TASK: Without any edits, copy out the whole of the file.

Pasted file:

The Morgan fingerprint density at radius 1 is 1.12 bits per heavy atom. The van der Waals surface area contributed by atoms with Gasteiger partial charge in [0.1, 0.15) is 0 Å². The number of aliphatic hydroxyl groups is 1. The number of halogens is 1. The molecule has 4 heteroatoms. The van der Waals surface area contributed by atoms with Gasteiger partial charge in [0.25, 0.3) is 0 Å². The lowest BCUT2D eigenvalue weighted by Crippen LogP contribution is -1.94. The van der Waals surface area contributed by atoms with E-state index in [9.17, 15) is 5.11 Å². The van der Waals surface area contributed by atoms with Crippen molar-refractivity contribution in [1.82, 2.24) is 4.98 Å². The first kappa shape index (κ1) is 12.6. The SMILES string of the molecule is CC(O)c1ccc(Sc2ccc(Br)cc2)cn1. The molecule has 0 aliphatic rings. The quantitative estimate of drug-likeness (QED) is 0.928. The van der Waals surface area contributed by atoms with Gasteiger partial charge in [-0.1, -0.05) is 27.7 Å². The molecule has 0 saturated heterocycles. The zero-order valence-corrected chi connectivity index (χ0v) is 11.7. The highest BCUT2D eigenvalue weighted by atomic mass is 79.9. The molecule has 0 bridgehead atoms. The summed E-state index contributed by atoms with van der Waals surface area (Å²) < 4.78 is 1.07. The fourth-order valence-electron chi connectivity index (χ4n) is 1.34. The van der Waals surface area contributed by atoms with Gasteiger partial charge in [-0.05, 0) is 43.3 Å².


The Morgan fingerprint density at radius 1 is 1.12 bits per heavy atom. The van der Waals surface area contributed by atoms with Gasteiger partial charge in [0.1, 0.15) is 0 Å². The number of aliphatic hydroxyl groups is 1. The number of halogens is 1. The molecule has 4 heteroatoms. The van der Waals surface area contributed by atoms with Gasteiger partial charge in [0.25, 0.3) is 0 Å². The lowest BCUT2D eigenvalue weighted by Crippen LogP contribution is -1.94. The van der Waals surface area contributed by atoms with E-state index in [9.17, 15) is 5.11 Å². The van der Waals surface area contributed by atoms with Crippen molar-refractivity contribution in [1.82, 2.24) is 4.98 Å². The first kappa shape index (κ1) is 12.6. The SMILES string of the molecule is CC(O)c1ccc(Sc2ccc(Br)cc2)cn1. The molecule has 0 aliphatic rings. The quantitative estimate of drug-likeness (QED) is 0.928. The van der Waals surface area contributed by atoms with Gasteiger partial charge in [-0.1, -0.05) is 27.7 Å². The molecule has 0 saturated heterocycles. The zero-order valence-corrected chi connectivity index (χ0v) is 11.7. The highest BCUT2D eigenvalue weighted by atomic mass is 79.9. The molecule has 0 bridgehead atoms. The summed E-state index contributed by atoms with van der Waals surface area (Å²) < 4.78 is 1.07. The fourth-order valence-electron chi connectivity index (χ4n) is 1.34. The van der Waals surface area contributed by atoms with Gasteiger partial charge in [-0.05, 0) is 43.3 Å².